World Economy

Eurozone ESI at 10-Year High

Eurozone ESI at 10-Year HighEurozone ESI at 10-Year High

Confidence in the eurozone’s economy rose in August to levels not seen since before the financial crisis, according to the latest sentiment surveys of businesses, economists and consumers, conducted by the European Commission.

Economic sentiment index rose to its highest level in 10 years, while the business climate also improved. Consumer confidence, which edged up on the previous month, remained a little subdued, however, reported.

The headline economic sentiment index for the eurozone rose to 111.9 in August, from an upwardly revised 111.3 in July as improved confidence in industry and services offset decreases in retail trade sentiment.

Economic sentiment improved in three of the five largest eurozone countries–Italy, France and Spain–but eased in Germany and the Netherlands.

Among the reasons for the 0.6-point fall in Germany appeared to be related to the strength of the euro and its impact on export costs.

While industry confidence rose by 0.6 points, much of the downward pressure on the index came from business managers’ appraisals of export order books, which worsened.

Although there was no information on the impact of the stronger euro, the balance of Germany’s export-led economy has shown signs of tilting back towards higher levels of domestic demand.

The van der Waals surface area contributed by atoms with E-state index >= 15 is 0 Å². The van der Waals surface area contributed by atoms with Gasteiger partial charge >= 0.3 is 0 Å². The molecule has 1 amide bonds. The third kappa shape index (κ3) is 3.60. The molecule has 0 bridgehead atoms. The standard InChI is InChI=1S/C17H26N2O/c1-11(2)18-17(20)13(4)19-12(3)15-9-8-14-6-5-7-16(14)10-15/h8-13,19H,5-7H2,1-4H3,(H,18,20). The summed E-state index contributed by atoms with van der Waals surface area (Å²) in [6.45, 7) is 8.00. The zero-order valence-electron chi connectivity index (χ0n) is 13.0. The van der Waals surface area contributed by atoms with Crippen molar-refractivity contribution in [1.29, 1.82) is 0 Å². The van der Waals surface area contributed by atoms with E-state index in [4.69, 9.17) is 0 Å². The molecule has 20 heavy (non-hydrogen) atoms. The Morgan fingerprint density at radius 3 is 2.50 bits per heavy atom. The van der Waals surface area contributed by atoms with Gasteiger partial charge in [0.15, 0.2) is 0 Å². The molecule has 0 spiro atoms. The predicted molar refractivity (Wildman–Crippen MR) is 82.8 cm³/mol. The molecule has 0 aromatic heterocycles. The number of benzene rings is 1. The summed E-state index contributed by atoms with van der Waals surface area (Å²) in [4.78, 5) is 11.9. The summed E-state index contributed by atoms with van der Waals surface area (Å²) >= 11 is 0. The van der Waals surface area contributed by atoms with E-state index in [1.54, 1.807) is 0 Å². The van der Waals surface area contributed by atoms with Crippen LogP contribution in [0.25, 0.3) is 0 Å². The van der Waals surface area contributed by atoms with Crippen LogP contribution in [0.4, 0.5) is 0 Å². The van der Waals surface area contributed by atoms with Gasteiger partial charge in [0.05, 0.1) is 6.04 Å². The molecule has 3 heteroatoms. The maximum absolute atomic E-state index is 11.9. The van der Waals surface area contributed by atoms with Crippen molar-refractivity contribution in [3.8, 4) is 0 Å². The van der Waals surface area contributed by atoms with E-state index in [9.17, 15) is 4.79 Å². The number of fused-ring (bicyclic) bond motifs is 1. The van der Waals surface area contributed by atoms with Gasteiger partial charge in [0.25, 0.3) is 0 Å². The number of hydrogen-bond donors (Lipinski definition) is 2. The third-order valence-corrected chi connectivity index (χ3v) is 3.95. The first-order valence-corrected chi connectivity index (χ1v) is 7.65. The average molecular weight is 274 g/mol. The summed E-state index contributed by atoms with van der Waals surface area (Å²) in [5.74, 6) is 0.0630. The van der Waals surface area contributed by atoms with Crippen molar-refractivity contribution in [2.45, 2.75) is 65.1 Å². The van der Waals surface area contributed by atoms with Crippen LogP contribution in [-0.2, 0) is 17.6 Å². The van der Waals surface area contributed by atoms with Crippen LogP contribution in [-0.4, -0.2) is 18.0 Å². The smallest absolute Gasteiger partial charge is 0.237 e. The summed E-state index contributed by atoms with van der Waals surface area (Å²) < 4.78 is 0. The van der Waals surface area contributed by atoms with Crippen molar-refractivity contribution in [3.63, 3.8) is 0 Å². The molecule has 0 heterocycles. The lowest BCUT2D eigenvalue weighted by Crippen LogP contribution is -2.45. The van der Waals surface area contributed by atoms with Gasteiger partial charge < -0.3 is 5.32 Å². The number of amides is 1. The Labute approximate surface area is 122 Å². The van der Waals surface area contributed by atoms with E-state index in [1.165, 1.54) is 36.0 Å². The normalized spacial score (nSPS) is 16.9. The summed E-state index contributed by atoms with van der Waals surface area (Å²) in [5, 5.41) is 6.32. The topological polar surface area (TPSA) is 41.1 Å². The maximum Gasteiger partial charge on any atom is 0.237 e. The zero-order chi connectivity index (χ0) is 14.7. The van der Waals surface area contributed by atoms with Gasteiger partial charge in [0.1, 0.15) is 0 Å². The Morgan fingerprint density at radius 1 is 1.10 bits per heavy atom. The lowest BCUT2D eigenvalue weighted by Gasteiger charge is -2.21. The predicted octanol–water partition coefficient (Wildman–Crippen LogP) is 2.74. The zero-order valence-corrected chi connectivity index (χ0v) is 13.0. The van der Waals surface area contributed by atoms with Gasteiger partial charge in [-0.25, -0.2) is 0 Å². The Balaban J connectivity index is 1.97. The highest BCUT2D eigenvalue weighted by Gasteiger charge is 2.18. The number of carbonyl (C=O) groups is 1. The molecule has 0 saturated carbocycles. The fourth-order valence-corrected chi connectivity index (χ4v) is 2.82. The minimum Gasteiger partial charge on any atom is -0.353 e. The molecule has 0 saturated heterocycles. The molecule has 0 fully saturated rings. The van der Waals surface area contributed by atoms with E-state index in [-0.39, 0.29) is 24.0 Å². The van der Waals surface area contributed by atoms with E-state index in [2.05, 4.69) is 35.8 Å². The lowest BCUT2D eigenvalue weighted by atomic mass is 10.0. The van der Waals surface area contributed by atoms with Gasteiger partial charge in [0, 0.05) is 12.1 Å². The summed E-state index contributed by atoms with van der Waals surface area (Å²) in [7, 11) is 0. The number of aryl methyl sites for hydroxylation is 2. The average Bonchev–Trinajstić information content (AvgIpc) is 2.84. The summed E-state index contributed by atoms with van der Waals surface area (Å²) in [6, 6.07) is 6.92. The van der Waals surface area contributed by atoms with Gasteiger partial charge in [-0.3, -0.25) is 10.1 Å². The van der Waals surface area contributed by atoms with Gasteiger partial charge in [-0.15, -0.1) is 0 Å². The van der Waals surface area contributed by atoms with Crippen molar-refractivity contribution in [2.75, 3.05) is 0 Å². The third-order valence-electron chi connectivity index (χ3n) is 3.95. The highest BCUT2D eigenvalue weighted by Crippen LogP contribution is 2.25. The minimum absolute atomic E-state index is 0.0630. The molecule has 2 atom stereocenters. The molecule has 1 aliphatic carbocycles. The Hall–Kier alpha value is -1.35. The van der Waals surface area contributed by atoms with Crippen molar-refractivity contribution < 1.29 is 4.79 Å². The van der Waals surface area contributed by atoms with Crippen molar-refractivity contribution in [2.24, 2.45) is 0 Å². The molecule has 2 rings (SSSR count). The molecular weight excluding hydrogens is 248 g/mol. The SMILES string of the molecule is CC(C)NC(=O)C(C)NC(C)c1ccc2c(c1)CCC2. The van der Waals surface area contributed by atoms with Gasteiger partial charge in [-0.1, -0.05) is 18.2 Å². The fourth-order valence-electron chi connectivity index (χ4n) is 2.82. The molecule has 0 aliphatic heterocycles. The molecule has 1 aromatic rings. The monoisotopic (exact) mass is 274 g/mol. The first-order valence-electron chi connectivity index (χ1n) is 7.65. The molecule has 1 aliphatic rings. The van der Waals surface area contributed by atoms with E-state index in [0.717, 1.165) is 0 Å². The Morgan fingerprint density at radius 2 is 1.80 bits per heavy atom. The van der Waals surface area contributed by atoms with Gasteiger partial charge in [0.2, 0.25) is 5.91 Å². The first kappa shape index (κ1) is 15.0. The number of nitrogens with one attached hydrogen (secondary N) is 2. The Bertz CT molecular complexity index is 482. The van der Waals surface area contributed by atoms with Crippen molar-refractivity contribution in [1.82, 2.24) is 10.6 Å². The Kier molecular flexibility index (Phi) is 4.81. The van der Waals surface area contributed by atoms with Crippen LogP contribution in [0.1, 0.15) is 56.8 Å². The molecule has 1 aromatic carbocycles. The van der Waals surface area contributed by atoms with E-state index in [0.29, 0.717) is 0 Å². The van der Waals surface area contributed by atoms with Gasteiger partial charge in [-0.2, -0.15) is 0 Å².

The stronger euro increases the costs of exports to countries with weaker exchange rates.

As far as monetary policy was concerned, the survey data offered few clues. Inflation expectations failed to show any pressures building, with the inflation expectations index dipping to 11.6 in August, from 11.7 in the prior month.

“The difficult situation of healthy growth and weak inflation continues to trouble the European Central Bank ahead of next week’s governing council meeting,” said ING’s senior eurozone economist Bert Colijn.

“The August survey indicators all point to some modest improvements compared to July, but the main message is that the economy maintains a healthy cruising speed. Economic growth in the eurozone seems to be stable at around 2% year-on-year for the moment, well above trend growth.

“The ESI showed improvements in both services and industry, showing the current economic strength is widespread. Production and employment expectations both improved in the industry sector, but a drop off in employment expectations in services shows there could be some leveling off regarding job market recovery in the months ahead.”

Meanwhile, there was little positive reaction on the currency markets. The euro dipped 0.2% against the dollar to $1.194 and was 0.2% weaker versus the pound at €1.081.

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